Develop conference Day 2 and 3. A wind of change?

In all the google+ messing around I had not got around to writing up my remaining thoughts and experiences at the Developer 2011 conference in Brighton. Day 1 for me was the Evolve conference a sort of future thinking bolt on that is gaining some traction with the industry. The Evolve strand then blends into the next 2 days which are the official Develop conference when everyone else turns up.
Develop 2011
Breakfast Serendipity
The day started heading down in the lift from the 6th floor. I was already wearing my badge and a fellow delegate asked me at the lift where the registration desk was. we got chatting and then sat and had breakfast. The usual sort of conference chat, who are you what do you do. The bizzarre thing was that my fellow delegate was called Iain, (I am Ian of course). It also turned out we were both doing a presentation at 3pm that afternoon. This was Iain McCaig who was going to be doing the Art Keynote as an artist and conceptual designer. For those of you who don’t know he has worked on some the biggest movies and characters including creating Darth Maul! of all time. Clearly I was going to lose a “who does the coolest things” competition but we were actually talking about our shared interest in inspiring kids to create. For him it was drawing for me it was tech. We talked about 3d printing a bit too. As he is from the movie biz it was the first time anyone has said in a matter of fact way “yes we use those all the time”. I left breakfast completely inspired and to be speaking some of the same language and ideas as someone so successful gave me a real buzz.
More Media Molecule
In a reprise of last year the opening keynote was the guys from Media Molecule talking about their journey with Little Big Planet. It was done as an interview style with Phil Harrison. For anyone at previous Develops they will have heard many of these stories before. However it is interesting stuff. There was, of course a little more about Phil and Sony’s side of things. The key people who green lit LBP.
TV to Games and Back Again
The next session I popped into was part of the Evolve track, it was also in the room I would pitch in later so it all fitted nicely. Simon Harris of BBC worldwide explained the different approaches BBC Worldwide (the commercial arm of the BBC) is approaching tight integration of TV and games and the various other offline media. In many ways it was similar to the Moshi Monsters direction from the day before. It is not about bolt ons or after thoughts to cash in but about enriched branded experiences. There was a lot about Torchwood and how the growth of this to a US based series was also joined with specific threads being written for episodic games that track and augment the TV show. Top Gear also was very prominent with the deal to weave Top Gear into the Forza 4 experience. Though they did have to get Clarkson to re-record he dialogue as when it went to the certification boards it was not longer a 3+ game but had moved up to teen ranking. The future of the BBC in games and related interesting content seems assured with a lot of focus and investment and this very rich integration. A great session.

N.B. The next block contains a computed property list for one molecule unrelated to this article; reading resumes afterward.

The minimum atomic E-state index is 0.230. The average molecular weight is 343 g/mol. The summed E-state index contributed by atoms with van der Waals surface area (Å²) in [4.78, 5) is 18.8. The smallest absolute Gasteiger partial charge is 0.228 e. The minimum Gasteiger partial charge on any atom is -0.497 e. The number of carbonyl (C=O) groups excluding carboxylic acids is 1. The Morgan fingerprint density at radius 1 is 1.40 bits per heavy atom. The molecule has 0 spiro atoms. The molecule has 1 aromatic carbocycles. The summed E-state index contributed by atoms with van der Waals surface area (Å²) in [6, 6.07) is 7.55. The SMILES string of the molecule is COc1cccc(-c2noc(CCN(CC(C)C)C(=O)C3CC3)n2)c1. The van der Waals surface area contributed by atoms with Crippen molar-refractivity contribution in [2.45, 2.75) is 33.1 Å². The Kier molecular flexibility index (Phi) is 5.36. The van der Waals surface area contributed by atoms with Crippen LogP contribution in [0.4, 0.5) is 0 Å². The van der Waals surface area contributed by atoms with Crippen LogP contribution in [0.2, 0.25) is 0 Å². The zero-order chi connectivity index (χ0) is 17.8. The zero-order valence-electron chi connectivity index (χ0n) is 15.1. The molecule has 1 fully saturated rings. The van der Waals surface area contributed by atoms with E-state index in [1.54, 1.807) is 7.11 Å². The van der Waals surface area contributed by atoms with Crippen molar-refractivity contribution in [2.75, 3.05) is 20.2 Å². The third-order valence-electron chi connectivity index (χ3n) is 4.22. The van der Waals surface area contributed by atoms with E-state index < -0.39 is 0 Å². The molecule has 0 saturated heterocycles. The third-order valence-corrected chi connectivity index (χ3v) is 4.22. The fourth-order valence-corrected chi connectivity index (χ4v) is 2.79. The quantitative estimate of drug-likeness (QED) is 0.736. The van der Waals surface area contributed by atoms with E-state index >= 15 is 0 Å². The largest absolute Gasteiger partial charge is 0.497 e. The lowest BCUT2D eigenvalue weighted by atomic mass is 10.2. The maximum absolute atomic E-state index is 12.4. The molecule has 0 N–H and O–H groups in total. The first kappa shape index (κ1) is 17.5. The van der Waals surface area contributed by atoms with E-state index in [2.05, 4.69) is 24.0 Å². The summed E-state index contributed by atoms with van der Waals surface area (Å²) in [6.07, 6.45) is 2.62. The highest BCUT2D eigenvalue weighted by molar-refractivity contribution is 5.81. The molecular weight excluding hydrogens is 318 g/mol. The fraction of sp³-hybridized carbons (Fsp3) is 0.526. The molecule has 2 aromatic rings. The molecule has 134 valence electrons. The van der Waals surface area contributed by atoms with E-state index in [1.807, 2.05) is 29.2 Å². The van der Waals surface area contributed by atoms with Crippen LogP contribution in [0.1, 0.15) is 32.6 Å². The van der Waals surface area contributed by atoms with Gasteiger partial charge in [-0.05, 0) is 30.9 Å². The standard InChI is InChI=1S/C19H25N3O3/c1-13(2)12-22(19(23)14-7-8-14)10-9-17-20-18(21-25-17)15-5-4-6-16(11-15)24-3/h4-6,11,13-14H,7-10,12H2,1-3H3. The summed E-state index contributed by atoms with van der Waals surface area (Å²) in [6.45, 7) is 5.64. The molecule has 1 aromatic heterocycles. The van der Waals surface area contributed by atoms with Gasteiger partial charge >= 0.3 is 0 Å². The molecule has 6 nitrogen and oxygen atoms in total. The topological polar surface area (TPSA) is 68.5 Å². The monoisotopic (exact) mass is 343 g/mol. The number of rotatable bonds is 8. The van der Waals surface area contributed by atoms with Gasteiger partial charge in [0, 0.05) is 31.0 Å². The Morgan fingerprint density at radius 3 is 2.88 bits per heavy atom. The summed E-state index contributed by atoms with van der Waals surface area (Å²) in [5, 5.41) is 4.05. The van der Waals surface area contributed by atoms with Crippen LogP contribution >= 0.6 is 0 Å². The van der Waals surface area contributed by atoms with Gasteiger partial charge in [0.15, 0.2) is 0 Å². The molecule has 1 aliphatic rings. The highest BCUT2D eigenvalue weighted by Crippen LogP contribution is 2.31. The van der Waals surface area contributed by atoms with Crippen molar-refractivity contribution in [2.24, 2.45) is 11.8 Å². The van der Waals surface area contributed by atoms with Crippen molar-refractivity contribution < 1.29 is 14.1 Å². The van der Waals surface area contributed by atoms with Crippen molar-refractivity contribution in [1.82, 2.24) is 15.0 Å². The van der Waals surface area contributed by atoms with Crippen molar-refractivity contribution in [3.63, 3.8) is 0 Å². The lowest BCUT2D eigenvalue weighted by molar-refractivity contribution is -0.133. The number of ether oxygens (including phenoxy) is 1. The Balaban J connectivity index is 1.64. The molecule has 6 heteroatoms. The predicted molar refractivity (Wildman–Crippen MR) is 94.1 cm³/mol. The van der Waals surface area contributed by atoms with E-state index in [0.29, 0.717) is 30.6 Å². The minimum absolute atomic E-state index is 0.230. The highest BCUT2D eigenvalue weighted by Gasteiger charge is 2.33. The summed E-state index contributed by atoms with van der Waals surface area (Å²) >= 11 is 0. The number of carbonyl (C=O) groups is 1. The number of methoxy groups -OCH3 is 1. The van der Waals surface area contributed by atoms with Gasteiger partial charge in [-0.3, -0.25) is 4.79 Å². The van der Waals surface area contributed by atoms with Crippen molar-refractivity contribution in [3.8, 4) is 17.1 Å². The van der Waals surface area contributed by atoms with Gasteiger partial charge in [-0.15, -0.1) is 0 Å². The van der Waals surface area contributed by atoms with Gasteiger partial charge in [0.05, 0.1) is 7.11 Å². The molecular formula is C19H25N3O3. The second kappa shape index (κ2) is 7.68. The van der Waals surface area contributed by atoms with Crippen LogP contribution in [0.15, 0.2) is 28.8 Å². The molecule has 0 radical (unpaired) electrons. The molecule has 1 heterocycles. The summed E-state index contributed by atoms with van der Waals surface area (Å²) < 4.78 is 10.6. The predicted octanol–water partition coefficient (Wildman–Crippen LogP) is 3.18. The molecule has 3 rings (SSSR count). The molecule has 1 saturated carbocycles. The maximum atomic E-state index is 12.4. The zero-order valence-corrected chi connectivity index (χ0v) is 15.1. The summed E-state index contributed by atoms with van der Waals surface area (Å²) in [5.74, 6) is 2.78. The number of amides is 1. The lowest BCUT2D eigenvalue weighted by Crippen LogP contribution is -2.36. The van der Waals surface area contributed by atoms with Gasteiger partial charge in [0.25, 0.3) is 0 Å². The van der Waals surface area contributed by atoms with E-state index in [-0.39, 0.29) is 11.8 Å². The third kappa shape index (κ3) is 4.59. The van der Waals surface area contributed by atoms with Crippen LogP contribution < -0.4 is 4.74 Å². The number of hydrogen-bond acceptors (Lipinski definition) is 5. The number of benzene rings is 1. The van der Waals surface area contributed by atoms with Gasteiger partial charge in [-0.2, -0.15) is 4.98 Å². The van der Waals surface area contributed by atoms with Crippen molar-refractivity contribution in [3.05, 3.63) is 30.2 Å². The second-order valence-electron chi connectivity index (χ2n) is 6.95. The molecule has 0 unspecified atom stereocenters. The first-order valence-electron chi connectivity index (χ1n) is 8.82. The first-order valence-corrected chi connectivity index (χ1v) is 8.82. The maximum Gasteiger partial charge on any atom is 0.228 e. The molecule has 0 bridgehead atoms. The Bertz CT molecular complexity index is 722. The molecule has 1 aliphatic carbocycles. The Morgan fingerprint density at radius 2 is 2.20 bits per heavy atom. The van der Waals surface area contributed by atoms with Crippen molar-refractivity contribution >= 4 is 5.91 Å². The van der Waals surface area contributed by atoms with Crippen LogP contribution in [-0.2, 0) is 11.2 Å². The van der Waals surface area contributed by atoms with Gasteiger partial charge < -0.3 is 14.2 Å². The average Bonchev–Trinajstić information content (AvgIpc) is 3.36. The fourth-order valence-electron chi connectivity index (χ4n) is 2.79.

Mickey Mouse gaming
The post lunch keynote was the gaming legend David ‘elite’ Braben talking about of all things a virtual world 🙂 There were some amusing moments with the projector, that decided to clip the presentation (which did get sorted. Not a great picture but ‘king Disneyland’ made me laugh anyway.
Slight projector problem :)
This virtual world is Frontier’s new game in conjunction with Microsoft and Disney. It is Disneyland adventures. They have completely and perfectly modelled the California disneyland and players are able to wander around the park using where they then join in in rides, quests, minigames etc. This did look very cool though we did see the same attract loop a good few times. David talked about the language of the Kinect and how we are all forming the vocabulary of interaction. In his game you navigate by pointing, but not with a tiring arm out point, but an elbow at your side at 90 degrees movement, using a turn of the shoulders to go left and right. The attention to graphic detail had to be obsessive as this is disney, and being a real place that millions have visited and will visit it had to be a mirror world location.
Me
So you think virtual worlds aren’t important
This was me and my first foray into persuading people in the game industry of the changes brought about by virtual worlds and 3d printing. I gave a live demo of Opensim too. Of course The Cool Stuff Collective features as well as this is validation that if you don’t get this tech and its uses then next generation already are because we are telling them about it. I also dropped in unifier and kitely as examples of services that are evolving to support the demands for virtual worlds. This was very handy as I had an audience question that it was too much messing about to get into a virtual world to have a meeting. My answer was that people are trying to simplify it, but it is also based on demand. if the games industry applied its approaches to running and hosting, and to usability they would have a whole new market to reuse and expand into. They wont do that until they are made aware there is a need.